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I'm creating an Android app which is an on-device portal for installing applications. I'm currently storing the required images (apps and category icons) in an Sqlite database using base64 encoding algorithm.

Now I can feel that the app runs slowly when it needs to decode the images and display them to user.

Should I continue using my current approach or is it better to fetch images from server every time they are needed?

Remember that for the latter approach we need a working internet connection.

Or, alternatively, should I implement a non-DB local cache feature?

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Belongs on stackoverflow.com –  Danny Varod Mar 1 '12 at 16:37
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No, this question is fine here. The question is about impact on UX, not about technical implementation. –  Rahul Mar 1 '12 at 16:40
    
Quotes (for original version, not my edit): "or it's better to fetch images from server every time I need them?" "Or should I implement a cache feature?" - implementation questions. UX requirements are not the question (speed + offline, not speed vs offline). –  Danny Varod Mar 1 '12 at 16:57
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- Doesn't matter if it was a technical question, we'll answer it from a UX perspective anyway. Deal with it! ;) –  Tony Bolero Mar 2 '12 at 8:14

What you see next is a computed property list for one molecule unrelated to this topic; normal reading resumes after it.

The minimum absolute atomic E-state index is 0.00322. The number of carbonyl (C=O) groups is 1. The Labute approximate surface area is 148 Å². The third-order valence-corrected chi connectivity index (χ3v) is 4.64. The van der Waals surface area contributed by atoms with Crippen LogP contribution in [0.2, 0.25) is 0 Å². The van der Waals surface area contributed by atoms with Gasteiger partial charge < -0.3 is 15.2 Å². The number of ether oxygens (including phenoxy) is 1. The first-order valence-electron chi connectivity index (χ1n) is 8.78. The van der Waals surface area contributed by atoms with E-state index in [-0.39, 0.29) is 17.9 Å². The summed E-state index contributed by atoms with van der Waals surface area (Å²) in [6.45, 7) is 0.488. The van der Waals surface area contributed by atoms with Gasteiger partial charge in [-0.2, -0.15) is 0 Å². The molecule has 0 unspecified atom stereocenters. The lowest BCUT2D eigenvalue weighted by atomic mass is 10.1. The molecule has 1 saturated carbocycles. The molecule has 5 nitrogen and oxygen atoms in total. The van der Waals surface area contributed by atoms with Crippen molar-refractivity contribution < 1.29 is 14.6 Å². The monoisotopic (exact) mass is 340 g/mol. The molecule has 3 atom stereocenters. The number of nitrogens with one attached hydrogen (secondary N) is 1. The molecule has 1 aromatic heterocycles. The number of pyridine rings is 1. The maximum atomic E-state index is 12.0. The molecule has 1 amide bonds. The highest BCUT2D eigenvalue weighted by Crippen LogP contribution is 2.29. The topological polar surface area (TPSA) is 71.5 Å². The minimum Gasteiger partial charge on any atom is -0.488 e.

5 Answers 5

An important aspect of the user experience as it relates to user interfaces is responsiveness.

You should optimise your app so that the user doesn't notice whether you're caching images, rendering them from a local database or fetching them from the server.

Whichever approach leads to the best responsiveness is the best isolated option from a user expeirence point of view.

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First of all, I'm not very sure if this question belongs here.

Anyways, I think one solution for the problem you mentioned could be saving low resolution images in your database which can be used to quickly load your app, and if an Internet connection is available you can fetch your images from there.

Still, if you upload some screen shots from your app, it might be helpful to give some other suggestions based on your context.

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It belongs here. He's not asking about code implementation. Response time is very much related to UX. –  dnbrv Feb 29 '12 at 22:07
    
But specific technical ways to achieve a high response time? You basically say yourself below that you can't answer the question as asked and just comment on something else… –  Gala Mar 1 '12 at 8:03

As a UXD, I can't tell you the exact implementation method because I don't know the various storage architectures & access protocols. However, I can tell you that, in this situation, the top-most priority should be response time.

Users don't care how or where images are stored and retrieved. They just care about accomplishing their tasks quickly, especially when it comes to working on mobile devices. In that context, users are on the go and aren't likely to have the luxury of waiting for the app to download standard data or sift through a large poorly-organized local storage. The loading time of each screen you should be aiming for is 1 second.